EYEGLASSES MAKE A FASHION STATEMENT

According to the Vision Council of America, approximately 75 percent of adults wear some sort of vision correction. People wear eyeglasses for different reasons. Some people are nearsighted and cannot see objects far away, while other people are farsighted and cannot see objects close by. Eyeglasses offer corrective vision for people who have difficulty seeing.

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LOCAL SPOTLIGHT - KENTUCKY HEALTH SOLUTIONS

It is that most wonderful time of the year—no, we are not talking about Christmas. It’s Medicare’s Annual Enrollment Season. Yes, it’s the time of the year when we stress and spend hours on the phone or online shopping for health coverage. The pain of having to shop health coverage, spend hours on the phone or online with one company vs another for our health insurance can be a daunting task. It does not matter if you are on Medicare or looking for your personal insurance, this can be one of the most….

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DO YOU HAVE 20/20 VISION

When you consider what defines healthy eyes, among the criteria is good vision. The American Optometric Association says the term 20/20 vision is used to express normal visual acuity (the clarity or sharpness of vision) measured at a distance of 20 feet. If you have 20/20 vision, you can see clearly at 20 feet what should normally be seen at that distance. Visual acuity is usually measured with a Snellen chart. It’s likely everyone has seen the Snellen chart – usually starting with a huge “E,” .....

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Replacements and Substitutions


Besides avoiding refined sugar, HFCS and simple carbs, substitute these foods with others that are full of natural sugars and complex carbs. The main sources of dietary-fiber-rich complex carbs are vegetables, nuts, beans, whole grains and fruits such as apples, berries and bananas. High-starch foods include whole wheat bread, cereal, corn, oats, peas and rice. Grains are good sources of fiber, as well as potassium, magnesium and selenium. In practical terms, this means choosing whole grains over processed white ones and whole wheat breads and pastas and brown and wild rice over white and refined bread, pasta and rice. Fiber-rich vegetables include leafy greens, broccoli and carrots. In addition to fiber, beans are good sources of folate, iron and potassium. Starchy vegetables include potatoes, sweet potatoes, corn and pumpkin.

When it comes to weight loss, what you eat is a far more important factor than exercise. The benefits of exercise can be obliterated by a poor diet. What foods should you eliminate from your diet to ensure you lose weight and keep it off?


Refined Sugar and High-Fructose Corn Syrup


Naturally occurring sugars are found in fruit as fructose and in dairy products as lactose. These sugars provide essential nutrients to the body. Refined sugar comes from sugar cane and sugar beets that are processed to extract the sugar. Refined sugars are typically in food in the form of sucrose, a combination of glucose and fructose. Additionally, food manufacturers add chemically produced sugar, typically high-fructose corn syrup (HFCS), to beverages, crackers, yogurt, spaghetti sauce and salad dressings. Low- fat foods are usually even more laden with HFCS to compensate for flavor. The body metabolizes sugar in fruit and milk differently than it metabolizes refined sugar and HFCS. Reducing your refined sugar and HFCS intake is vital for losing and maintaining a healthy weight, as well as for optimal health. Avoid processed foods; most of them have added sugar and calories with little nutritional value. Instead, eat whole foods that are low in refined sugars. Whole foods are either unprocessed (fruits and vegetables) or minimally processed, such as whole grains.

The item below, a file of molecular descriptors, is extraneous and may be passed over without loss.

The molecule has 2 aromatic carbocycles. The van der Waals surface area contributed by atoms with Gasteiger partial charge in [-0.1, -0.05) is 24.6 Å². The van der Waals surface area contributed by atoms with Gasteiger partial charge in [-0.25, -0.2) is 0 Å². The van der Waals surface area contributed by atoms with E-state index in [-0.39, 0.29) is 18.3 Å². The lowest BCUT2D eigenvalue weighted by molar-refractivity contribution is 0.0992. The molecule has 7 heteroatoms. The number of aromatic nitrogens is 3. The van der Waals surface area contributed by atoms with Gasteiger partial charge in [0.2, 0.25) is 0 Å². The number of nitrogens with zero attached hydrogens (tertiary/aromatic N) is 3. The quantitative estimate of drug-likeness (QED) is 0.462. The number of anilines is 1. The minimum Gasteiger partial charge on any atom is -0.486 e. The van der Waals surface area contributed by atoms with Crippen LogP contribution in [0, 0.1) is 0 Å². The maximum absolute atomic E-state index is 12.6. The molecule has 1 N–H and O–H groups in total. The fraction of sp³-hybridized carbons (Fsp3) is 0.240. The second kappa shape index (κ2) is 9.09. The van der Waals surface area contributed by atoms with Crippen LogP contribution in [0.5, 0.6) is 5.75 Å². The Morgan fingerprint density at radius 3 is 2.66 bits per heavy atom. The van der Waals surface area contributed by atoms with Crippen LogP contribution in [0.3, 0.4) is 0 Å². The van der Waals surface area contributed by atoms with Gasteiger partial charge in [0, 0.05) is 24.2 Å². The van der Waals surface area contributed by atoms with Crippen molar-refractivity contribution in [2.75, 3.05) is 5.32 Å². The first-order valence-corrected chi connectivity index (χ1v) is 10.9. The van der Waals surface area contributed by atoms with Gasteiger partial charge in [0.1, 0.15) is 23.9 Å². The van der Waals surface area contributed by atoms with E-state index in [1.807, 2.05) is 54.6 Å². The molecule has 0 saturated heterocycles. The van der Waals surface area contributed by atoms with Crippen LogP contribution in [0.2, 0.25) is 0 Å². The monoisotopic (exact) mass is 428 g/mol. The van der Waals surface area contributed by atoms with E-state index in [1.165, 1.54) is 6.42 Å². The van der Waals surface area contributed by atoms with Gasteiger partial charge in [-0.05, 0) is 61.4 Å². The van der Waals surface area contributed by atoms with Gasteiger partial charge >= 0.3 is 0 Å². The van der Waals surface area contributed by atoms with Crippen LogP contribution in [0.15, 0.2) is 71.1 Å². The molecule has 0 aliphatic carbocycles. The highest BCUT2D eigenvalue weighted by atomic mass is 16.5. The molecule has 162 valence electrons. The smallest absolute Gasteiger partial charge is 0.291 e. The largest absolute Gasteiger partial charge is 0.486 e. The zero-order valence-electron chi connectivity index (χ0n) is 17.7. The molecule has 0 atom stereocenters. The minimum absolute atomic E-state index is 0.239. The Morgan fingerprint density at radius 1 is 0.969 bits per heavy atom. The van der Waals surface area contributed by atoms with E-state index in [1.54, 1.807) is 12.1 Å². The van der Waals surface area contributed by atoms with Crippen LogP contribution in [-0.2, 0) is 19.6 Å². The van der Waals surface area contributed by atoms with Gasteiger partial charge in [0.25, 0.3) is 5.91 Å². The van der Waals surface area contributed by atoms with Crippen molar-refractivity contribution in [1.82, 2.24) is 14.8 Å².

BEST FOODS TO ELIMINATE FOR WEIGHT LOSS

ANGELA S. HOOVER

Angela is a staff writer for Health & Wellness magazine.

more articles by Angela s. hoover

Simple Carbs


Carbohydrates are sugars that come in two main forms: simple and complex. The difference between a simple and complex carb is how quickly it is digested and absorbed. Simple carbs are broken down quickly by the body to be used as energy. They are found naturally in some fruits and milk and other dairy products. Simple carbs are also found in processed foods because the majority of simple carbs are added to foods. These include refined sugars in candy, table (white) sugar, syrups and soft drinks. They can also turn up in something seemingly healthy such as certain cereals and white bread. Complex carbs pack a punch nutritionally compared to simple carbs. They are higher in fiber and digest more slowly, which makes them more filling. They’re also ideal for people with type 2 diabetes because they help manage post-meal blood sugar spikes. There are two types of complex carbs: fiber and starch. Of the two, fiber is especially important because it promotes bowel regularity and helps control cholesterol. Starch is often included in foods with fiber, although some foods, such as potatoes, are more “starchy” than full of fiber.